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Jaw-dropping wait times

Free basic dental procedures for children in the region are offered through Te Whatu Ora’s Wairarapa Community Oral Health Service, which includes restorations [fillings and crowns] and tooth extractions.

Until year eight, children can attend appointments at Masterton’s Community Dental Clinic, and up to the age of 18 they can be seen by contracted clinics.

But children who need a general anaesthetic for dental intervention cannot be treated at the community clinic, Te Whatu Ora group manager community and integration Nicky Rivers told the Times-Age.

“Reasons for requiring a general anaesthetic can vary from compliance to multiple treatments needed on teeth,” Rivers said.

“Options available are to keep trying treatment in the clinic that does not require a general anaesthetic, or to refer to local dentists where appropriate.”

When treatment cannot be provided at the clinic or by a local dentist, children are referred to the Mobile Surgical Bus, which currently has a waitlist of 85 children.

The current wait time for paediatric oral surgery for children who have been referred and had pre-assessments is 10 months, Rivers said.

It is a national service and can only offer a limited number of days to the region, the bus is only in Wairarapa six to eight times per year.

“The need for surgical intervention is due to poor oral health in most instances, although for a small number of children surgical input is needed due to congenital defects of teeth,” Rivers said.

“Good preventative oral health care [regular brushing and limiting sugary foods] along per year.

“The need for surgical intervention is due to poor oral health in most instances, although for a small number of children surgical input is needed due to congenital defects of teeth,” Rivers said.

“Good preventative oral health care (regular brushing and limiting sugary foods) along with regular dental examination from the Child and Adolescent Oral Health Service would help lessen the incidence of children requiring oral surgery.”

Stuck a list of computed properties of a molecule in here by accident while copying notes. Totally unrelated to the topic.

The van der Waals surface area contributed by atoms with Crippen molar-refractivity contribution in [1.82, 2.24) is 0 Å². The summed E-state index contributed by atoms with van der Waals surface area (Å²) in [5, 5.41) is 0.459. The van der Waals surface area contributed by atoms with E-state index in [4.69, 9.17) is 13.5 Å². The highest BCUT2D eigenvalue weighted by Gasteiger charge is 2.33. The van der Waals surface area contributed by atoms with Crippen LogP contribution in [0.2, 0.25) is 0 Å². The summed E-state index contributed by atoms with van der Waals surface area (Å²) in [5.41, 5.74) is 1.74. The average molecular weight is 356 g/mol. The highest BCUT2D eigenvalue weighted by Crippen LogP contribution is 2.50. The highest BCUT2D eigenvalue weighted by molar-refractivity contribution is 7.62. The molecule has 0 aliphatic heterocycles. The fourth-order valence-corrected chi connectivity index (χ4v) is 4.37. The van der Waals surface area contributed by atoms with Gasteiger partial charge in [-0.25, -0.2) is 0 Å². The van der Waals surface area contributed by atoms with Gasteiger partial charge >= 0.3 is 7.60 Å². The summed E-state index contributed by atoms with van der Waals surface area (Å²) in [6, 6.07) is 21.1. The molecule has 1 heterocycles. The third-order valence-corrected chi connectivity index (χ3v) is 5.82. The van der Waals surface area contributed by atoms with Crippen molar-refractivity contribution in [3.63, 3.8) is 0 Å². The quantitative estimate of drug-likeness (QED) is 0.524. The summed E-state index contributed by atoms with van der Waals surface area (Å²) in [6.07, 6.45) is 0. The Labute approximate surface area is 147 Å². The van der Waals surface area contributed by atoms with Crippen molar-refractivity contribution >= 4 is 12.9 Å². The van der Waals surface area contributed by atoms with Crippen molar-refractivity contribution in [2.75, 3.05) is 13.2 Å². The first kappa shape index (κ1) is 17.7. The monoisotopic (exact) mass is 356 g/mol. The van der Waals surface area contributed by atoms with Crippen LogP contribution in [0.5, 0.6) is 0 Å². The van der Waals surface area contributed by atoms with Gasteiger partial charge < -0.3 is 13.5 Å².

Rivers said there is also the option of referral to Hutt Hospital, although this often has a longer wait than the Mobile Surgical Bus – unless it’s a dental emergency.

Falene Grimmer, whose son has been on the waitlist for five months, said since her son was referred for dental surgery, an exposed cavity has turned into an abscess.

“He was referred for surgery after a failed attempt to fit a crown,” Grimmer said.

“He had an appointment with one of the dentists who would perform the surgery in March and has been on the wait list since.”

Left with an exposed cavity in the meantime, Grimmer said the situation soon took a turn for the worse.

“He has now developed an abscess on that tooth,” Grimmer said.

“When I took him to see a dentist at the community dental clinic, she said it now needs to be removed rather than just repaired and he was prescribed antibiotics.”

The infection that resulted from the abscess caused his temperature to spike six days after that appointment and his lymph nodes to swell.

After a doctor was consulted, Grimmer said different antibiotics were prescribed, and the doctor said he will likely need to be on antibiotics until dental surgery.

The dental clinic confirmed that Grimmer’s son will not be seen within three months.

Although Grimmer said he is currently doing okay on the new antibiotics, she can tell he is still in pain.